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fishsniffer

muskegon lake

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I average 10 - 20 trips to Muskegon every fall. We normally don't start till the water flips (some time late October or early November).

We fish them up until Ice up.

Two hogs that where released after photo was taken.

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My 12.75 that I got mounted

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My sons 11.4 that went back.

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Treblemaker(Tim Stein) has written some pretty good articles on this subject for Woods-N-Water and in last month's Great Lakes Angler that might help. Good luck, it's something I've always wanted to do.

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anyone here thet fishes walleye on muskegon lake?

I am not sure about the where the walleye are....but I know where 1 buoy is. Dont we Nick. :D

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them are hogs ..do you mind me asking what you run ?or any tips

Don, This is not a big boat fishery. %95 of the time we slow troll the steep breaklines with a bow mounted electric trolling motor. We run the drops at 10-12'. The best drops are the ones that drop off directly to deep water. We rarely if ever fish during the day light. The fishing really gets good when the water hits 40 deg. Some of our best lures.

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Casting these same lures over shallow flats can also be productive.

There are some guys that troll the river channel from The black Buoy down to the Power plant and do ok on the suspended fish during the day light.

Just about every break on the lake will hold fish at some point. The key is to find them ;).

Good luck.

We'll start some time around the first of November.

Ken.

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what kind of speed do the walleye like?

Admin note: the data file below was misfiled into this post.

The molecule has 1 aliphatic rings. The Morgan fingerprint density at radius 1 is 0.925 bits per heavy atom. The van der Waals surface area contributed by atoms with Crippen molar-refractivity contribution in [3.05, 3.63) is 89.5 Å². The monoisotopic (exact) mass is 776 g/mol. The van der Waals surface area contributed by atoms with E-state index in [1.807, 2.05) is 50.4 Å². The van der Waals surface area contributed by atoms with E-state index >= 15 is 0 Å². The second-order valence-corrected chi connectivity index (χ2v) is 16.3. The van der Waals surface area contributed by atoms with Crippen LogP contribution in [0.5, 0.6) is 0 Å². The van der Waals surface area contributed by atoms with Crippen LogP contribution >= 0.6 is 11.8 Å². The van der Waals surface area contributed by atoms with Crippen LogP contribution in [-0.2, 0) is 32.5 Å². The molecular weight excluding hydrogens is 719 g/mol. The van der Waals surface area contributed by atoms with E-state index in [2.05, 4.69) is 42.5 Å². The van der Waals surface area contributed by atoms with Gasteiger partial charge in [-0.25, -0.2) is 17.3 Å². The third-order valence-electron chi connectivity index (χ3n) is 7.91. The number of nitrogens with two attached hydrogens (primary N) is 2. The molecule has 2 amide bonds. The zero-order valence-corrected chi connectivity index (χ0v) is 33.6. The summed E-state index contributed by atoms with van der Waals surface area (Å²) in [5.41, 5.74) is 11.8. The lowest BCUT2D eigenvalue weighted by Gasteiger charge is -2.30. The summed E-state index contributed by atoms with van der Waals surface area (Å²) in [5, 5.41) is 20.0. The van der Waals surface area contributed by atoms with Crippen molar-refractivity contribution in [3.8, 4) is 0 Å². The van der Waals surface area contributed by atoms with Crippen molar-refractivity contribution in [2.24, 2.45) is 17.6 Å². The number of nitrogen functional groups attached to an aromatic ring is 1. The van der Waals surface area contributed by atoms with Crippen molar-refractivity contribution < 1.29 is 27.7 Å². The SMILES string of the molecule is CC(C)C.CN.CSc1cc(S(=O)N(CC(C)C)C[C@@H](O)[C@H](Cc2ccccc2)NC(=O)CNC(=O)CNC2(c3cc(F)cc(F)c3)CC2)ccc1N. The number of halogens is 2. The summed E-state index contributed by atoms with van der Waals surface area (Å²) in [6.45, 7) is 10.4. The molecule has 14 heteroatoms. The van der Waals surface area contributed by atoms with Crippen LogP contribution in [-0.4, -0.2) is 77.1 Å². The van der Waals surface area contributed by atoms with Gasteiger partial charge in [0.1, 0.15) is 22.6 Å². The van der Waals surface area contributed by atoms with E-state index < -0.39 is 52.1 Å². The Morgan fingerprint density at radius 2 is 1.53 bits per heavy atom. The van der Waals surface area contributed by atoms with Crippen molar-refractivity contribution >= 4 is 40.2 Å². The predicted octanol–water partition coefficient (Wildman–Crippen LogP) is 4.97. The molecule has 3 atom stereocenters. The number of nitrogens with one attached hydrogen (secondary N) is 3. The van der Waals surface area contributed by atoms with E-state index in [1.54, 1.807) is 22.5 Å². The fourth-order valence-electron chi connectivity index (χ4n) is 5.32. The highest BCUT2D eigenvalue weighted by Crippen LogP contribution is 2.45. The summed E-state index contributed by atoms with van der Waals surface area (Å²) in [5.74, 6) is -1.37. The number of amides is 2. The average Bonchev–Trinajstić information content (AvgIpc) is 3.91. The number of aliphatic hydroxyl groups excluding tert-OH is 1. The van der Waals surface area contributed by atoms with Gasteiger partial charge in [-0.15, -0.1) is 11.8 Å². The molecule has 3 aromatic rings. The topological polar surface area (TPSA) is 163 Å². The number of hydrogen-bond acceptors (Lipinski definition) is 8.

We run crawlers from 0.7 to 2 MPH, depending on the water temps. Cranks are usually run at a speed they perform best at. Like always, find out what the want, and give em lots of it.

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what kind of speed do the walleye like?

We usually troll with the electric motor (so not to spook the fish in the shallow water) around 1mph. The hardest part in this program to learn is boat control. Most of the good breaklines in this lake go from 2' to 30' of water in the length of a boat. No planer boards or rod holders, just a rod in hand pumping and pausing the bait as you go by. There is nothing that compares to a big walleye smacking your bait, especially after 6 hours with nothing. You have to put a lot of time in, and most of it with nothing to show for it. It is not easy fishing by any means, but the rewards can be great!

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Slow Trolling speeds and the "Pump and Stall" is both the speed and action that most cold water walleyes are looking for and relate to this time of year. The alewives and shad that come into both the rivers and connecting lakes at this time are there to avoid the colder open water expanses. Most of these tropical warm water species will die over the fall and winter, as the waters get even colder as the season wears on. We see thousands swimming together very slowly in schools near the surface on the river during our night time trips. So a slow roll trolling speed, with pumps and pauses thrown in with that specific action, mostly reflects these baitfish's own swimming action during this time of year, and is more than a decent walleye can stand.

I could not resist giving the walleye in the bottom picture a little kiss before I set her free. :grin:

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Edited by Walleye Express

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